How a global equity manager finds value in an expensive market
Our Investment Committee met earlier this week with Luxembourg-based global equity managers, Klaus Petersen and Jens Hansen who run the ValueInvest Global Strategy, which makes up approximately 30% of our Newport Global Equity Fund.
Here are some highlights from our discussion – and some good reminders for investors who seek to preserve capital.
The team’s investment approach is bottom-up and value oriented – meaning they look for market inefficiencies to buy high-quality companies at a discount to their intrinsic value. They are constantly balancing valuation and quality in the portfolio – and have shown the discipline not to sacrifice one for the other.
Petersen and Hansen are concerned about the level of risk in markets today. They point to historically high valuations, slowing economic growth and the damaging effect of trade tariffs. They spend a lot of time “stress-testing” their portfolio and feel comfortable they have assembled a cadre of companies that can sustain and even grow their earnings in bad times.
Currently, 50% of the portfolio is in a group of consumer staples businesses, which they described as a “proxy for bonds.” At the height of the financial crisis in 2008, consumer staples represented 60% of their portfolio.
A couple of examples of their contrarian thinking:
- Nestle is one of the largest holdings in the portfolio and a top performer year-to-date. “Some people think of it as a boring name,” explained Hansen. “But it is actually a collection of highly-innovative businesses and products. It outspends rivals on R&D and is very responsive to changing consumer trends and tastes, such as the move to meatless burger products, for example. It’s also a way to participate in the growth of Emerging Markets without direct investment.”
- Another top performer that offers proof you can profit from owning a good business in a tough industry is Next, a British retailer. “Owning retail and especially a British retailer amidst the uncertainty of Brexit would not be at the top of many people’s list,” said Petersen. “But Next is a very well-managed business that has gotten the mix of online and bricks-and-mortar (retailing) right. They’ve also been very transparent about the Brexit risk to their corporate performance, and the market seems to be missing this. The stock has been volatile, and we have traded it to our advantage.”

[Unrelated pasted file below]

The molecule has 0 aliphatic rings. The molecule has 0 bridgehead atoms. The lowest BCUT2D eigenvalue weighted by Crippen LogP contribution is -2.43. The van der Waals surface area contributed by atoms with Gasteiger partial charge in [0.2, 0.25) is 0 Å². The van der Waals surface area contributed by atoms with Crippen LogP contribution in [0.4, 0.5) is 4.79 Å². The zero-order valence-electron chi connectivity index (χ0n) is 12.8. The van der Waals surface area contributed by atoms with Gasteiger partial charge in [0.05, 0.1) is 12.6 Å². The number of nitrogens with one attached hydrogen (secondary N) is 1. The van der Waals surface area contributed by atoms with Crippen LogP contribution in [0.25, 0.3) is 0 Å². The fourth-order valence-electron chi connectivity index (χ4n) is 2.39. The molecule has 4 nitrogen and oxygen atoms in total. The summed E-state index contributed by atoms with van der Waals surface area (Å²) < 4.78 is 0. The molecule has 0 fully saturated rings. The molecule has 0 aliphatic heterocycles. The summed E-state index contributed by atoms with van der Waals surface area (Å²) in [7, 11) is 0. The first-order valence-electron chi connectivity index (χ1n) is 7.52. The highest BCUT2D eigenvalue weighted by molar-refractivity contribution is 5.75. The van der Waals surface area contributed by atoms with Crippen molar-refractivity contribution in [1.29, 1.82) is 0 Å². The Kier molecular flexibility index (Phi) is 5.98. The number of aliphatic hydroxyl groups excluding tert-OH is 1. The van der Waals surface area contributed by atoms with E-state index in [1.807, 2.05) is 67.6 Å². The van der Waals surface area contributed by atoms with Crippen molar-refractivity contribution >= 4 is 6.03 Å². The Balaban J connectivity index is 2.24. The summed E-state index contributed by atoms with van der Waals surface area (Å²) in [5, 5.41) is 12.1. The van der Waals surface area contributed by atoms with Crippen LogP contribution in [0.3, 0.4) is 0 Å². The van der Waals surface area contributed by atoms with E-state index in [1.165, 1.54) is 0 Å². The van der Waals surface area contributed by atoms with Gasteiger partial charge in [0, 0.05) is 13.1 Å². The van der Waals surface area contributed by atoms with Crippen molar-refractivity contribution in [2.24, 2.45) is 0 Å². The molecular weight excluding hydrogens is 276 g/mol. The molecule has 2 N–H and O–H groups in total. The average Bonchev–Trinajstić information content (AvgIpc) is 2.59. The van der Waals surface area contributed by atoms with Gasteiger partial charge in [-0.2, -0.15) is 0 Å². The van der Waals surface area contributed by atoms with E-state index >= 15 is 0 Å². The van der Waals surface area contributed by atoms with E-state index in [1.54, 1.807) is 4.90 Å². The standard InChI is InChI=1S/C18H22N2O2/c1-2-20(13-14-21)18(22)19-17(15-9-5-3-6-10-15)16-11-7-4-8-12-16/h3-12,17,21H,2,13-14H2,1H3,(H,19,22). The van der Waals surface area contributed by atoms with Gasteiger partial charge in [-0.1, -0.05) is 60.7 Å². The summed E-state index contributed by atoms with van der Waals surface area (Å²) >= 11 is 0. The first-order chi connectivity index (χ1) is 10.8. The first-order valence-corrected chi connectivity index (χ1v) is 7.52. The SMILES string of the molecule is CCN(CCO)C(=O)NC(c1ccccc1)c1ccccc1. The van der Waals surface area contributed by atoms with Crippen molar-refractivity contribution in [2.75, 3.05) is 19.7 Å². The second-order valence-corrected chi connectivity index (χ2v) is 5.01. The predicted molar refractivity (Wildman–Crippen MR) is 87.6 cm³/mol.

Valuations have prevented them from investing in the tech sector currently – although this could change as market sentiment around tech changes. We have already seen signs of this in the past 12 months. They’ve identified cyber-security as a theme they are following closely.
They also provided a reminder that it pays to be patient when you have conviction around the value of a business. One of their top-performing holdings this year is General Mills, which was off significantly last year. They kept buying it when the stock price was under pressure and this year it has rebounded nicely.
All of this sounds deceptively simple, but Petersen and Hansen and their team have shown that sticking to your knitting takes discipline and not following the crowd can be key to long-term success.
If you have any questions or would like to talk about your portfolio’s positioning, please feel free to get in touch anytime.
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